Model of autism: increased ratio of excitation/inhibition in key neural systems

Authors

  • J. L. R. Rubenstein,

    Corresponding author
    1. Nina Ireland Laboratory of Developmental Neurobiology, Center for Neurobiology and Psychiatry, Department of Psychiatry and
      J. L. R. Rubenstein, Nina Ireland Laboratory of Developmental Neurobiology, Center for Neurobiology and Psychiatry, Department of Psychiatry, Box F-0984, 401 Parnassus, University of California at San Francisco,San Francisco, CA 94143–0984, USA. E-mail: jlrr@itsa.ucsf.edu
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  • M. M. Merzenich

    1. Departments of Physiology and Otolaryngology University of California at San Francisco, San Francisco, CA, USA
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J. L. R. Rubenstein, Nina Ireland Laboratory of Developmental Neurobiology, Center for Neurobiology and Psychiatry, Department of Psychiatry, Box F-0984, 401 Parnassus, University of California at San Francisco,San Francisco, CA 94143–0984, USA. E-mail: jlrr@itsa.ucsf.edu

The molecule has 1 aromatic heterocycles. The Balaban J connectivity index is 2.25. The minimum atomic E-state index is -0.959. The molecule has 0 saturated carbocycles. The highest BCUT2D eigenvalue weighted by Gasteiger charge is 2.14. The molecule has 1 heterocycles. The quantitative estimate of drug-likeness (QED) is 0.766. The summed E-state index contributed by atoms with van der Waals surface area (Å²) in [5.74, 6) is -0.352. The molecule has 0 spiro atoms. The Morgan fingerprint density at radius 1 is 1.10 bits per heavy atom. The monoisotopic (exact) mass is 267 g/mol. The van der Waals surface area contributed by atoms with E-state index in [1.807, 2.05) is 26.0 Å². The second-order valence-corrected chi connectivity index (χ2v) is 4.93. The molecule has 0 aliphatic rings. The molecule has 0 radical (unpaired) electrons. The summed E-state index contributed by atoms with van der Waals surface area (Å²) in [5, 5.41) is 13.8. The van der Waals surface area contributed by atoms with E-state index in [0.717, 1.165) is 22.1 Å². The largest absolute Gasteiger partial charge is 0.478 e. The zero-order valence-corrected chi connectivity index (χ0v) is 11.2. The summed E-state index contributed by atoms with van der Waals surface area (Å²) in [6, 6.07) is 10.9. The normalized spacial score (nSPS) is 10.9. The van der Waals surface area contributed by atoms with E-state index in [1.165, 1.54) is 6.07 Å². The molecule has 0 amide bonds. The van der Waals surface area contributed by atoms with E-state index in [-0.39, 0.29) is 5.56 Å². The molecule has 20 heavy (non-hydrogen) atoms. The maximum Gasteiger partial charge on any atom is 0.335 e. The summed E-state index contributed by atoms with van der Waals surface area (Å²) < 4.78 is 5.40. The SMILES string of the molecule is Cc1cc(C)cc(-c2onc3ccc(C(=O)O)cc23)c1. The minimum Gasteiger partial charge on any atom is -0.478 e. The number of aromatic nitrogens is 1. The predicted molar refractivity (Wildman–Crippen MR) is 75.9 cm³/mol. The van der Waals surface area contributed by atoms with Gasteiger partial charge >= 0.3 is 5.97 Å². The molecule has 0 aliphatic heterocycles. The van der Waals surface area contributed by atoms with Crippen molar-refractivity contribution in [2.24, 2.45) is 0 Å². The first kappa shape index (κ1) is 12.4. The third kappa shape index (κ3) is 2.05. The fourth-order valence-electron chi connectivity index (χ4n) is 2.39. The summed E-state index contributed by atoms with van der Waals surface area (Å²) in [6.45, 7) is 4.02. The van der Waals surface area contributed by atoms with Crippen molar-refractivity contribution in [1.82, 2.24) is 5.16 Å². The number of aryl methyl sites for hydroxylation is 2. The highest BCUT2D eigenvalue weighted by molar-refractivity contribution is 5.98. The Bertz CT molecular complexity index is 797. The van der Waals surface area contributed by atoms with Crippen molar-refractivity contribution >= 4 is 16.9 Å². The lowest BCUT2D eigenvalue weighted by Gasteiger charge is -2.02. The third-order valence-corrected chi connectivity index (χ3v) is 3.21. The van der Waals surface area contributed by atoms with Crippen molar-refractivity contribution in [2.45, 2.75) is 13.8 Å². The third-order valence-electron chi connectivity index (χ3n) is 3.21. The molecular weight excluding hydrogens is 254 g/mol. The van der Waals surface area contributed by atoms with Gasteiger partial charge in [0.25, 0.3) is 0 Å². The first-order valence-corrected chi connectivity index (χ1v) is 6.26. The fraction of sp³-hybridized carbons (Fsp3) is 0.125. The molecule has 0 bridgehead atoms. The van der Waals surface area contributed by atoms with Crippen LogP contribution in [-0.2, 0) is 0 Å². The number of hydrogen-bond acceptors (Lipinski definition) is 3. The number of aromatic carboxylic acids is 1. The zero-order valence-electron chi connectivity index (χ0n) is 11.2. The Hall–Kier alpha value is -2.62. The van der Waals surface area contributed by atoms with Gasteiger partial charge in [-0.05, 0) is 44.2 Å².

Abstract

Autism is a severe neurobehavioral syndrome, arising largely as an inherited disorder, which can arise from several diseases. Despite recent advances in identifying some genes that can cause autism, its underlying neurological mechanisms are uncertain. Autism is best conceptualized by considering the neural systems that may be defective in autistic individuals. Recent advances in understanding neural systems that process sensory information, various types of memories and social and emotional behaviors are reviewed and compared with known abnormalities in autism. Then, specific genetic abnormalities that are linked with autism are examined. Synthesis of this information leads to a model that postulates that some forms of autism are caused by an increased ratio of excitation/inhibition in sensory, mnemonic, social and emotional systems. The model further postulates that the increased ratio of excitation/inhibition can be caused by combinatorial effects of genetic and environmental variables that impinge upon a given neural system. Furthermore, the model suggests potential therapeutic interventions.

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